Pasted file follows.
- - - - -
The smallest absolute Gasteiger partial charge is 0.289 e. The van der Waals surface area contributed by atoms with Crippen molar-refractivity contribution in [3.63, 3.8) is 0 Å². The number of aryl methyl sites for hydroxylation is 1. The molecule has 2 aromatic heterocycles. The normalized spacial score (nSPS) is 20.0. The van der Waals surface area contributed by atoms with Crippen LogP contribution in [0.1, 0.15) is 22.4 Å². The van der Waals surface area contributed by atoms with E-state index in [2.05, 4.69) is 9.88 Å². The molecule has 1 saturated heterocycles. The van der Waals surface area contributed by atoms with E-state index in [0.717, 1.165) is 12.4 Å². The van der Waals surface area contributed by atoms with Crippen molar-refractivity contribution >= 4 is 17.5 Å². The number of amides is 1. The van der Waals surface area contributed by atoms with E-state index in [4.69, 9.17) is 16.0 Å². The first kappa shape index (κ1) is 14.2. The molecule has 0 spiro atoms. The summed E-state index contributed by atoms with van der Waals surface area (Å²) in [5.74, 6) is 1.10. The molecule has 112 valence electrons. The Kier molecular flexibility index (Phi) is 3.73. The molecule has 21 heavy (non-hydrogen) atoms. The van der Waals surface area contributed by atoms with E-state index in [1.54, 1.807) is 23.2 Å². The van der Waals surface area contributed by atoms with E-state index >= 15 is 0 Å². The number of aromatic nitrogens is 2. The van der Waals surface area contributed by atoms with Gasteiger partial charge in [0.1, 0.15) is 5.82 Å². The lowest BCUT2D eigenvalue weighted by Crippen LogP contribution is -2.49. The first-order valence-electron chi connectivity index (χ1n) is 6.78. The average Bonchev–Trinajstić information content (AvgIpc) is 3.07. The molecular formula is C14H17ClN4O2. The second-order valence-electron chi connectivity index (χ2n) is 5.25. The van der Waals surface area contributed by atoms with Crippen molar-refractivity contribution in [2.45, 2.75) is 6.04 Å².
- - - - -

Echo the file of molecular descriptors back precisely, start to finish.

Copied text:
The smallest absolute Gasteiger partial charge is 0.289 e. The van der Waals surface area contributed by atoms with Crippen molar-refractivity contribution in [3.63, 3.8) is 0 Å². The number of aryl methyl sites for hydroxylation is 1. The molecule has 2 aromatic heterocycles. The normalized spacial score (nSPS) is 20.0. The van der Waals surface area contributed by atoms with Crippen LogP contribution in [0.1, 0.15) is 22.4 Å². The van der Waals surface area contributed by atoms with E-state index in [2.05, 4.69) is 9.88 Å². The molecule has 1 saturated heterocycles. The van der Waals surface area contributed by atoms with E-state index in [0.717, 1.165) is 12.4 Å². The van der Waals surface area contributed by atoms with Crippen molar-refractivity contribution >= 4 is 17.5 Å². The number of amides is 1. The van der Waals surface area contributed by atoms with E-state index in [4.69, 9.17) is 16.0 Å². The first kappa shape index (κ1) is 14.2. The molecule has 0 spiro atoms. The summed E-state index contributed by atoms with van der Waals surface area (Å²) in [5.74, 6) is 1.10. The molecule has 112 valence electrons. The Kier molecular flexibility index (Phi) is 3.73. The molecule has 21 heavy (non-hydrogen) atoms. The van der Waals surface area contributed by atoms with E-state index in [1.54, 1.807) is 23.2 Å². The van der Waals surface area contributed by atoms with E-state index >= 15 is 0 Å². The number of aromatic nitrogens is 2. The van der Waals surface area contributed by atoms with Gasteiger partial charge in [0.1, 0.15) is 5.82 Å². The lowest BCUT2D eigenvalue weighted by Crippen LogP contribution is -2.49. The first-order valence-electron chi connectivity index (χ1n) is 6.78. The average Bonchev–Trinajstić information content (AvgIpc) is 3.07. The molecular formula is C14H17ClN4O2. The second-order valence-electron chi connectivity index (χ2n) is 5.25. The van der Waals surface area contributed by atoms with Crippen molar-refractivity contribution in [2.45, 2.75) is 6.04 Å².